Way back in 2006, when Tesla Motors (NASDAQ: TSLA) was still a young start-up with no products -- even the Roadster was still in development -- Elon Musk outlined a long-term vision for the company:
- Build sports car
- Use that money to build an affordable car
- Use that money to build an even more affordable car
- While doing above, also provide zero emission electric power generation options
Since then, Tesla has achieved great success in the luxury car market. However, it hasn't really followed through on the plan to use the profits from each luxury product to move further downmarket. While Tesla still plans to build a relatively affordable car in a few years (the Model 3), for now it is doubling down on the super-luxury segment with the Model X, unveiled on Tuesday.
A fabulous SUV
Based on the early reviews for the Model X, it looks like Tesla did a fabulous job. That's not very surprising, considering that Tesla's Model S also got stellar reviews -- and ranked as the best car ever tested by Consumer Reports by a wide margin.
The most noticeable feature of the Model X is its "Falcon Wing" doors that can open in tight spaces and make it very easy to get in and out of the rear seats. (The doors even have sensors to prevent them from hitting a garage ceiling or a car parked nearby.)
Other key features include a panoramic windshield, second-row seats with ample storage space underneath, up to 5,000 lbs. of towing capacity, self-opening front doors, quick acceleration, and best-in-class safety ratings. And, of course, Tesla did this all in an electric car!
You'll pay up for the privilege
Musk's original "secret" plan for Tesla called for the Model S to be offered at a price roughly half that of the Roadster (which originally started at $89,000). However, while the 40 kWh Model S started at $59,900 -- or $52,400, after the standard federal tax credit -- it didn't sell. Few people spending $50,000-plus on a car were willing to settle for the base model's 160-mile range.
Instead, the average selling price of a Model S has hovered around $100,000 -- not much different than the entry-level Roadster price. The 60 kWh model, originally the mid-tier offering, has also been scrapped in favor of a 70 kWh version with more range. The cheapest Model S now costs $70,000 (plus a $1,200 destination and document fee) before tax credits.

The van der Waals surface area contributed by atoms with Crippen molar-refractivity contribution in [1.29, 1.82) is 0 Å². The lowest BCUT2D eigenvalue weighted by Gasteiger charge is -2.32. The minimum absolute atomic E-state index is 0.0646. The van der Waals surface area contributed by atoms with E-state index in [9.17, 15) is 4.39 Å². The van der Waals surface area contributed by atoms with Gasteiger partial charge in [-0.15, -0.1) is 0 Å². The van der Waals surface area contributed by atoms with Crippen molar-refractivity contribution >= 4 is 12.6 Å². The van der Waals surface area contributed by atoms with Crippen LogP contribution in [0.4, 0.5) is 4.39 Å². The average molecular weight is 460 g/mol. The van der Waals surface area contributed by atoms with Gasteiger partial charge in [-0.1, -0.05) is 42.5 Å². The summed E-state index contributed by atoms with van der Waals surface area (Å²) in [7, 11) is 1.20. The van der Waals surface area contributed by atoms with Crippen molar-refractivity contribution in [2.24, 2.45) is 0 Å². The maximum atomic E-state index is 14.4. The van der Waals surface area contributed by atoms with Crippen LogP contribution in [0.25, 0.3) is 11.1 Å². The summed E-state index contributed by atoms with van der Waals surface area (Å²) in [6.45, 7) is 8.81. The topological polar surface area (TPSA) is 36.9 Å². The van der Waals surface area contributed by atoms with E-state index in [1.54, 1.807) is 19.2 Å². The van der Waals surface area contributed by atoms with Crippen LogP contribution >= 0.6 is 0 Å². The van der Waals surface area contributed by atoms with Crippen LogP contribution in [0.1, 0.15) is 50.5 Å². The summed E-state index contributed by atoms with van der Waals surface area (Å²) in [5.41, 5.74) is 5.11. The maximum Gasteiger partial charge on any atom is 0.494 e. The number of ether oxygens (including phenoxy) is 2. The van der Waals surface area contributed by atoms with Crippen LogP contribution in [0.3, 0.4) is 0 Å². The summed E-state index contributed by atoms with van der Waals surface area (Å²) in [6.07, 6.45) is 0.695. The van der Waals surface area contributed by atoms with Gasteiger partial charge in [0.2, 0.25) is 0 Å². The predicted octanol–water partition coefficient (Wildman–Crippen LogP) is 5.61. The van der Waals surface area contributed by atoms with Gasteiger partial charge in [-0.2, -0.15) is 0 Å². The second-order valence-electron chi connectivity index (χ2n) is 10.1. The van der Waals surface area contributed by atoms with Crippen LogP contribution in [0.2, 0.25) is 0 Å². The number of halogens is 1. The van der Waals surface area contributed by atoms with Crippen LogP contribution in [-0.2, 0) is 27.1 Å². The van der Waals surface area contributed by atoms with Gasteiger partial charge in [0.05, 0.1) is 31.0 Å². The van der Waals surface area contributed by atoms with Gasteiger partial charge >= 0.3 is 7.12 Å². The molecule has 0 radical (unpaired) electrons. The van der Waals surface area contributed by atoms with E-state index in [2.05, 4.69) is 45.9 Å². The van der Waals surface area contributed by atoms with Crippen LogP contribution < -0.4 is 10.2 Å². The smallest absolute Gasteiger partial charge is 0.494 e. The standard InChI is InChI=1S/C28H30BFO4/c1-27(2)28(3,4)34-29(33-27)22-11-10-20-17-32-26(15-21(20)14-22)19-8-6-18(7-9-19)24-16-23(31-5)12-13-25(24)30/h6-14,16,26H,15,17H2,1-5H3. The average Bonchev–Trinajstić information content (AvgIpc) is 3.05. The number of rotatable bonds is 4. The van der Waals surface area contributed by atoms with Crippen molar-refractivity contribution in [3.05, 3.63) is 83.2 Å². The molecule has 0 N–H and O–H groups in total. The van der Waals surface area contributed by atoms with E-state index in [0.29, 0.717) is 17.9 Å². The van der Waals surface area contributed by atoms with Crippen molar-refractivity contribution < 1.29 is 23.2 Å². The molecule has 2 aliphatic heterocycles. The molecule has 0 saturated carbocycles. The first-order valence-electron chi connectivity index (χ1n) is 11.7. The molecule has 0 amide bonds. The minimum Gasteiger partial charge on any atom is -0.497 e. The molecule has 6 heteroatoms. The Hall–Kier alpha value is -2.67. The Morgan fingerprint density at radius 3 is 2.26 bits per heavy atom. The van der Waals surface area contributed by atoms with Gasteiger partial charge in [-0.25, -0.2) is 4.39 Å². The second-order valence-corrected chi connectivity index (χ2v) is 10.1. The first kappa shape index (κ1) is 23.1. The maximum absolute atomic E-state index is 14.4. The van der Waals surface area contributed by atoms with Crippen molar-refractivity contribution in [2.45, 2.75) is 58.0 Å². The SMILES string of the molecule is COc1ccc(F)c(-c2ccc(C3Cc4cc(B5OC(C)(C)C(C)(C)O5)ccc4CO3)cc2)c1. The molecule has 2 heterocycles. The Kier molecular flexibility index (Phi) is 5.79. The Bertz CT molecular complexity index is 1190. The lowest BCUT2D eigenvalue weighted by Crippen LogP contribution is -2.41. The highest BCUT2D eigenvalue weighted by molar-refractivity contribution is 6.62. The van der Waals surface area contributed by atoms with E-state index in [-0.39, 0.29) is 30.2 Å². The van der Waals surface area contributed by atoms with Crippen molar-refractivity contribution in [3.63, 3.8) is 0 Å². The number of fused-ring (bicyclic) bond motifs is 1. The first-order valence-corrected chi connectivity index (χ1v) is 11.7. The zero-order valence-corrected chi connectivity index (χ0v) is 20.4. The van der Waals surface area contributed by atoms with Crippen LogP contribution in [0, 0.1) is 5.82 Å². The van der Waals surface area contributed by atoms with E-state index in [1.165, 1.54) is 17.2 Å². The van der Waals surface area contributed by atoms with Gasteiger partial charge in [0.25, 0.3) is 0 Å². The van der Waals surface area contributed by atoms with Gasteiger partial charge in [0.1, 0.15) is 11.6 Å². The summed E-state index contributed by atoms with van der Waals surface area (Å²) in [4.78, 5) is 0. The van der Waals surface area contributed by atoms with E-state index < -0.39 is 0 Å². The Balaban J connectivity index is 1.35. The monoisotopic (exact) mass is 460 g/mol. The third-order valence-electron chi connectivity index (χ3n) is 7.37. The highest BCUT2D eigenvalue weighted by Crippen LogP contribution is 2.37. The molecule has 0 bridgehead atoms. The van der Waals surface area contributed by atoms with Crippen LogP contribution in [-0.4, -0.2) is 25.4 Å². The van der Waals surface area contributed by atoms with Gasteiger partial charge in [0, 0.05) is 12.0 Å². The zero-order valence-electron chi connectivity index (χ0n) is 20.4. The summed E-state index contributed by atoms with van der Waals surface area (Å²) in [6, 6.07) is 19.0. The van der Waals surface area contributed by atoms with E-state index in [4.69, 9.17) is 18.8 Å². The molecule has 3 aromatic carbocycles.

The Model X is even pricier. Right now, Tesla is offering fully loaded "Signature" series versions that start at an eye-watering $132,000. Eventually, Tesla plans to launch lower-spec models -- including a smaller battery pack than the 90 kWh version in the Signature series -- with prices estimated at $5,000 more than a comparable Model S.
That said, the "90D" version has an EPA-rated range of 257 miles, less than the 270-mile range of the Model S 85D variant. In other words, it is not quite as fuel efficient as the Model S, which is natural, given its extra height and weight. (The difference appears to be about 11%.) This makes a smaller battery pack option even less appealing than on the Model S.
How big is the market?
Demand for the Model X appears to be strong -- Tesla currently estimates that new Model X orders will not be ready for delivery until the second half of 2016. As of last week, there were more than 31,000 Model X reservations. Furthermore, Tesla has previously indicated that Model X sales are likely to equal or exceed Model S sales.
That said, once Tesla satisfies the appetites of early adopters, it's an open question as to how many $100,000-plus cars and SUVs it can sell on an ongoing basis. An IHS Automotive study earlier this year estimated 2015 sales for the seven leading "ultra-luxury" automakers -- which target the Model S and Model X price points and higher -- at a little less than 300,000 units globally.
This figure underestimates sales of cars in the $100,000 price range because it doesn't count the most expensive models from mainstream luxury brands, particularly Mercedes and BMW. Even including the priciest models from these luxury brands, the total market size appears to be less than 1 million vehicles per year.
In other words, to sell 100,000 vehicles per year -- originally Tesla's run-rate target for the end of 2015 -- it must grab a double-digit share of the ultra-luxury auto market. Given the strong brand loyalty among luxury auto buyers, Tesla probably needs to bring a lot of new buyers into this price range.
That's the tricky part. What was supposed to be Tesla's era of the "affordable car" has instead become the era of $100,000-plus luxury autos that are out of reach even for the upper middle class. There will be no shortage of people who want the Model X. However, if most of them simply can't make the payment, it's not much consolation to Tesla.
Environmentally conscious members of the middle class will just have to wait for the Model 3 -- and hope that it's actually as affordable as Tesla has implied.